CJ McCollum Calls Trump a 'Sick Man' for Planning Rally at Site of African American Massacre

Portland Trail Blazers star C.J. McCollum has labeled President Donald Trump a "sick man" for choosing to hold his first rally in the wake of George Floyd's death in Tulsa, Oklahoma, on June 19.

As noted by CBS veteran broadcaster Dan Rather, both the date and the location are significant in the history of the racial struggle in the U.S., albeit for completely different reasons.

"President Trump has chosen as the venue for his first rally in months, Tulsa, Oklahoma, site of a horrific massacre of African Americans," Rather tweeted on Wednesday.

"And he has set the date for June 19th, Juneteenth, a celebration of the end of slavery in the United States."

McCollum, who has been among the most vocal NBA players calling for social change during the protests sparked by Floyd's killing, retweeted Rather's tweet, suggesting Trump's choice of date and location wasn't casual but was a "sick move by a sick man".

As Rather pointed out, Juneteenth, as the date has become known, is a day of celebration for African Americans across the country.

On June 19, 1865, Texas became the last state to announce the Emancipation Proclamation, bringing slavery to an end across the nation.

The day, also occasionally referred to as Freedom Day, has been celebrated since 1866 and it has since developed from a local event mostly confined within Texas to a nationwide celebration recognized as a state holiday or special day of observance in 47 of the 50 U.S. states.

Tulsa, on the other hand, conjures far more troubling memories as it bore witness to one of the worst incidents of racial violence in American history.

Thirty-six people were reported dead—although a state commission in 2001 revised the tally to anywhere between 75 and 300—and as many as 6,000 members of the African American community were hospitalized after swathes of white residents attacked black residents and businesses in the city's Greenwood District.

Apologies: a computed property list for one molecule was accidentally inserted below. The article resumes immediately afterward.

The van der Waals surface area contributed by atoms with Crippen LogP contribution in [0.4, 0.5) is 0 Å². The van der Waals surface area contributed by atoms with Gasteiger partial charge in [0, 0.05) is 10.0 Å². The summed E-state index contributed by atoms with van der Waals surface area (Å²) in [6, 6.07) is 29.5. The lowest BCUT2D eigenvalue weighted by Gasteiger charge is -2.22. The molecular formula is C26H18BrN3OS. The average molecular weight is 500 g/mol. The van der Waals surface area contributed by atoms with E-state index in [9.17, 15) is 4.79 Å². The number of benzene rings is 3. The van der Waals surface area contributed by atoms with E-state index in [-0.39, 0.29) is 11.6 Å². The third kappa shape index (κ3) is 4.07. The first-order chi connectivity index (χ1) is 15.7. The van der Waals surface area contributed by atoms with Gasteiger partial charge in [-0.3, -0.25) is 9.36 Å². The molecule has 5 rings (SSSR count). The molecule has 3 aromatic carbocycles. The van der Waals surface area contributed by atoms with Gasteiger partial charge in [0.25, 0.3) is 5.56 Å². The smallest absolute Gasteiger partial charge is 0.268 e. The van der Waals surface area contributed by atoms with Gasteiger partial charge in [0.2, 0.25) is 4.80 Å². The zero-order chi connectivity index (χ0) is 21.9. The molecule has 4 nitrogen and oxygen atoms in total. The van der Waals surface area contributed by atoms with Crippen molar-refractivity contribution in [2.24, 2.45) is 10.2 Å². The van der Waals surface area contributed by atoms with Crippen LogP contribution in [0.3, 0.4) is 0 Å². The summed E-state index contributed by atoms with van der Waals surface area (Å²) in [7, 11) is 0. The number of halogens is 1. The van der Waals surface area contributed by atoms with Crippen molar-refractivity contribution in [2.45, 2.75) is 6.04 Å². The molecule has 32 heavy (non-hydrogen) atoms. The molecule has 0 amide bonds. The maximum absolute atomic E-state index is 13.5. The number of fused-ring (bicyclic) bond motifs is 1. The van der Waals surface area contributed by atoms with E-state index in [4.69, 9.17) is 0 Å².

The massacre began on Memorial Day weekend when Dick Rowland, a black shoeshiner, was accused of assaulting a 17-year-old white girl. After a mob of white men congregated outside the courthouse Rowland was held in, rumors began to spread he had been lynched.

In turn, that led to a large group of black people descending onto the courthouse where an armed standoff took place, leaving 12 people dead—10 of which were white. The fuse for widespread violence had been lit and only the arrival of the Oklahoma National Guard over a day since the riots began eventually restored some order in the city after the National Guard declared martial law.

According to official estimates, some 10,000 black people were left homeless by the riots. The events in Tulsa were a largely forgotten page of American history until a state commission was set up in 1996 to investigate events.

While the commission's final report in 2001 stated local authorities had conspired with the white population against the black community and that survivors and their descendants should be compensated, it took until 2020 for the massacre to became part of the school curriculum across Oklahoma.

CJ McCollum, NBA
CJ McCollum #3 of the Portland Trail Blazers looks on in the fourth quarter against the Boston Celtics during their game at Moda Center on February 25 in Portland, Oregon. Abbie Parr/Getty